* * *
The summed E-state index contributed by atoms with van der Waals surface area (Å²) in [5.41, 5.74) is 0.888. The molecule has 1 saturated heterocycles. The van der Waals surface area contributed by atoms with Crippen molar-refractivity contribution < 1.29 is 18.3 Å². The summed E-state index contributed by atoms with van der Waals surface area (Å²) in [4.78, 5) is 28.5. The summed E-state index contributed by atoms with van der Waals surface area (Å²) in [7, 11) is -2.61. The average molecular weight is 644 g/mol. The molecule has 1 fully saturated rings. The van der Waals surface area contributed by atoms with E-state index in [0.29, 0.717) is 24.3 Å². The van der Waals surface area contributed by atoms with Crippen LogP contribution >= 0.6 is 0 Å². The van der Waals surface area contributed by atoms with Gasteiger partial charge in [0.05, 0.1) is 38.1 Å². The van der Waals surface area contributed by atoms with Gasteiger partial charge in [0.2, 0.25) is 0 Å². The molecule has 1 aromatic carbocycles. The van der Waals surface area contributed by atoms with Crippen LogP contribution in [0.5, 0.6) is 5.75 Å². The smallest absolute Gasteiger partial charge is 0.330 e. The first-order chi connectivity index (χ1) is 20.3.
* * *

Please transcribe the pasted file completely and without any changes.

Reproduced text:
The summed E-state index contributed by atoms with van der Waals surface area (Å²) in [5.41, 5.74) is 0.888. The molecule has 1 saturated heterocycles. The van der Waals surface area contributed by atoms with Crippen molar-refractivity contribution < 1.29 is 18.3 Å². The summed E-state index contributed by atoms with van der Waals surface area (Å²) in [4.78, 5) is 28.5. The summed E-state index contributed by atoms with van der Waals surface area (Å²) in [7, 11) is -2.61. The average molecular weight is 644 g/mol. The molecule has 1 fully saturated rings. The van der Waals surface area contributed by atoms with E-state index in [0.29, 0.717) is 24.3 Å². The van der Waals surface area contributed by atoms with Crippen LogP contribution >= 0.6 is 0 Å². The van der Waals surface area contributed by atoms with Gasteiger partial charge in [0.05, 0.1) is 38.1 Å². The van der Waals surface area contributed by atoms with Gasteiger partial charge in [0.2, 0.25) is 0 Å². The molecule has 1 aromatic carbocycles. The van der Waals surface area contributed by atoms with Crippen LogP contribution in [0.5, 0.6) is 5.75 Å². The smallest absolute Gasteiger partial charge is 0.330 e. The first-order chi connectivity index (χ1) is 20.3.